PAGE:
Open Water isn’t much of a shark movie, at least not in the sense that the ads promised. The toothy gray predators do poke their fins out of the water a few times, and Susan and David cringe and cower appropriately, but the first actual shark attack occurs about 60 minutes into this 81-minute movie. The truth is, the real enemy here is isolation. David and Susan are surrounded by miles and miles of open water. It’s a maddening, seemingly infinite blank canvas. Even without sharks, stingrays, or other undersea nasties, our heroes would be utterly doomed out here, helpless against the current. What’s even more frustrating is that boats appear in the far distance many, many times, and an airplane flies over their heads, too, but there’s no way to contact or reach them. David and Susan are exiled from the civilized world, and yet it seems so tantalizingly close.
The protagonists of Open Water are not heroes, so they do not die like heroes. This was the element that disappointed me most when the movie was new, but it’s what I admire the most now. It’s the single boldest choice by the filmmakers, and it helps keep the movie honest. Open Water is sometimes categorized as a horror movie (since video stores tend not to have an “existential dread” section), but the characters in horror movies tend to die in spectacular, highly cinematic ways. There’s none of that here. By the film’s end, the two leads have been through the stages of grief (depression, anger, bargaining, denial) and have finally arrived at acceptance. Or, more specifically, Susan has. David expires sometime during the night, so we are denied seeing the exact moment of his passing. The next morning, Susan clings to his corpse before finally setting him adrift. (This moment provoked groans from the audience at my screening.) Acquiescing to her fate, she then lets herself drown before she can be attacked by sharks. It’s an eerily quiet, understated moment. Even the music cuts out. The movie ends abruptly at this point, save for a grimly funny coda in which the couple’s bright yellow, waterproof camera is retrieved from the body of a recently-caught shark.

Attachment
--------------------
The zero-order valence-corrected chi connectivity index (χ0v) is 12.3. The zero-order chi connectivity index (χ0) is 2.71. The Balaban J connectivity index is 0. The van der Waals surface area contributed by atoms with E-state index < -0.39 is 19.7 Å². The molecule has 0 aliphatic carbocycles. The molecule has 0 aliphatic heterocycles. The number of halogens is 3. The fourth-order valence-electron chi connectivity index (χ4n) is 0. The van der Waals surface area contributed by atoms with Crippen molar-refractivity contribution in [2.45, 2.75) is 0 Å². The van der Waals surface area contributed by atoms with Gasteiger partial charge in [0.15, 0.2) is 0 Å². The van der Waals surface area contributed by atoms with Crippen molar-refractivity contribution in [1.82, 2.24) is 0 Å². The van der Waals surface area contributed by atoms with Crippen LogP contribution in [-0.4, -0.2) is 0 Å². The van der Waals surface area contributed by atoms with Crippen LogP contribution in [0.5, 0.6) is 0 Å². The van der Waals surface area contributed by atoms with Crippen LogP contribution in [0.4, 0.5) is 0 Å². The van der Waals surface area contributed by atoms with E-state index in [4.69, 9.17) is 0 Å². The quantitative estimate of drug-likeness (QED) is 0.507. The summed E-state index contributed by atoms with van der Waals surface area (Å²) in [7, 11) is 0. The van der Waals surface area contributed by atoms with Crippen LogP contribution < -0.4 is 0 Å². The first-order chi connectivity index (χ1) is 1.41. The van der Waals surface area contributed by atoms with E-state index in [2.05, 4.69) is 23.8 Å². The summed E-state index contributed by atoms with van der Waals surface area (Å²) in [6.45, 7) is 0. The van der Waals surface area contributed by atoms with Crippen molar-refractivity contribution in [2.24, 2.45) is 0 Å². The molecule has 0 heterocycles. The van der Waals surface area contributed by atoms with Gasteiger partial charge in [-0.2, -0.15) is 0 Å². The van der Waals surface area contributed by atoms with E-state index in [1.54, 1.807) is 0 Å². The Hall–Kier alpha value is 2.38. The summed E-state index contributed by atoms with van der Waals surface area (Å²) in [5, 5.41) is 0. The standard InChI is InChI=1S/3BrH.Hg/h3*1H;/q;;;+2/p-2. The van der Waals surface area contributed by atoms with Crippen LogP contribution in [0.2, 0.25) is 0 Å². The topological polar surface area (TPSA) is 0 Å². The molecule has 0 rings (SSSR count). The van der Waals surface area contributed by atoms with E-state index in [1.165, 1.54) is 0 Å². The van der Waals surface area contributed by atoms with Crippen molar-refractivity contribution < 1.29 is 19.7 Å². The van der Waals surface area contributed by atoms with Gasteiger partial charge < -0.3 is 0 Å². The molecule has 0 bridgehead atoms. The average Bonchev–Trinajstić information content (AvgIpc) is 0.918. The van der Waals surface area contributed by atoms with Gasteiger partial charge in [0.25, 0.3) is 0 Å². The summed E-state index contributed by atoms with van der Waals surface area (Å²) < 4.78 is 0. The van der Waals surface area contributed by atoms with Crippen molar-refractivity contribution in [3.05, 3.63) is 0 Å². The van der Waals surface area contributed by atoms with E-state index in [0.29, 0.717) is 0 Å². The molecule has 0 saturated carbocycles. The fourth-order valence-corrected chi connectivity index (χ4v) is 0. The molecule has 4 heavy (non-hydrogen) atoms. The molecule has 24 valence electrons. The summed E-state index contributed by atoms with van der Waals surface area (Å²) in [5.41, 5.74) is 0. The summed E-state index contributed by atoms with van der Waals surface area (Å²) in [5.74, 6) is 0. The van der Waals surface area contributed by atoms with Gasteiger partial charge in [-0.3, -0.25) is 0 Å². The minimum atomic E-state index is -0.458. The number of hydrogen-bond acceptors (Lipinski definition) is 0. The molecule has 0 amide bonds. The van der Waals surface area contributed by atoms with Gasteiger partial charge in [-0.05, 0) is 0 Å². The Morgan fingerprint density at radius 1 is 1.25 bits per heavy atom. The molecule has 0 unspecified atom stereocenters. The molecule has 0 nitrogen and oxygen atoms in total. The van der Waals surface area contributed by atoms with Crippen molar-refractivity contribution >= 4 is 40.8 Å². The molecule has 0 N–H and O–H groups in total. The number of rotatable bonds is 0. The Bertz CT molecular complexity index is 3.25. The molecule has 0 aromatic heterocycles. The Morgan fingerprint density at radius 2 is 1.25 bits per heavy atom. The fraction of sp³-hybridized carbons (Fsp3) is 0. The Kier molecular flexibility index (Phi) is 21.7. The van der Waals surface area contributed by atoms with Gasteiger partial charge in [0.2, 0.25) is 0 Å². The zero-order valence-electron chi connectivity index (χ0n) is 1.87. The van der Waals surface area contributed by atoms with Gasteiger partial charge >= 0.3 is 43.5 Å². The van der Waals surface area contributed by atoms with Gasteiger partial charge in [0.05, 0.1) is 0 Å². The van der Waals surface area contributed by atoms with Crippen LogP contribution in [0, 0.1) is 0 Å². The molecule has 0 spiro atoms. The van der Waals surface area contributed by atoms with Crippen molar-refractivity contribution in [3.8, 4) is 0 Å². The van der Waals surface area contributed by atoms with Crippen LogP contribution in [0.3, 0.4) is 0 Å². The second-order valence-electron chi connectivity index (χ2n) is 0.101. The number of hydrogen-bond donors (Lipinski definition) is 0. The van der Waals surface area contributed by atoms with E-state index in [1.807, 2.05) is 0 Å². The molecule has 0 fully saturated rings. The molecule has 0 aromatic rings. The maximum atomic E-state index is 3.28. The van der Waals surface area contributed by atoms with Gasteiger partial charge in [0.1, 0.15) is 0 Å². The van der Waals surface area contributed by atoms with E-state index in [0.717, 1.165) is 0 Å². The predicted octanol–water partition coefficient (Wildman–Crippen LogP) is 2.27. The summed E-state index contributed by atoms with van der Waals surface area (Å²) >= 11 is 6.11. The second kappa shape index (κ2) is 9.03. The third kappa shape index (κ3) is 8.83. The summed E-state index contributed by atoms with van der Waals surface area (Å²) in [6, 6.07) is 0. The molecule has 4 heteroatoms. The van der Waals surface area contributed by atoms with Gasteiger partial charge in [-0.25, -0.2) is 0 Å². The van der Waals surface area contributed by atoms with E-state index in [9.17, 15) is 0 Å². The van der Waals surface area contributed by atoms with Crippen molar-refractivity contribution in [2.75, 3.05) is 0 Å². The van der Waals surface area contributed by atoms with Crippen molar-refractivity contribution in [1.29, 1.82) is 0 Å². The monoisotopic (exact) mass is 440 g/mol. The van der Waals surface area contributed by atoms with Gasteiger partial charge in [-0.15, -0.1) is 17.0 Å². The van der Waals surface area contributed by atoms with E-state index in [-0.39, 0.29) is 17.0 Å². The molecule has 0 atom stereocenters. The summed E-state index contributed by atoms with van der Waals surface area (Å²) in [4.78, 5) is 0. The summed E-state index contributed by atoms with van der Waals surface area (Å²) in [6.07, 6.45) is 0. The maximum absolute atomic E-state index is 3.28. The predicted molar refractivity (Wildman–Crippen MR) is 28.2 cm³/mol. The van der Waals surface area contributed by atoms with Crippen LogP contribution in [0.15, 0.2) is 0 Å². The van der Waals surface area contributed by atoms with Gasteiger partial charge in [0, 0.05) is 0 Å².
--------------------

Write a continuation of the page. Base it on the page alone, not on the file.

Revisiting Open Water was a revelation. I’d remembered it merely as a dopey, somewhat sloppily made shark movie from the early 2000s. This time around, though, I was haunted and unnerved by it. I keep thinking about one of David’s tirades: “If it were not for your job, we would not have thrown our plan out the window, rushed around at the last minute, and settled on this fucking trip. We would be at home in the middle of our hectic lives, which right now sounds like heaven to me.” Imagine that. The rest of us are living in heaven, and we don’t even know it.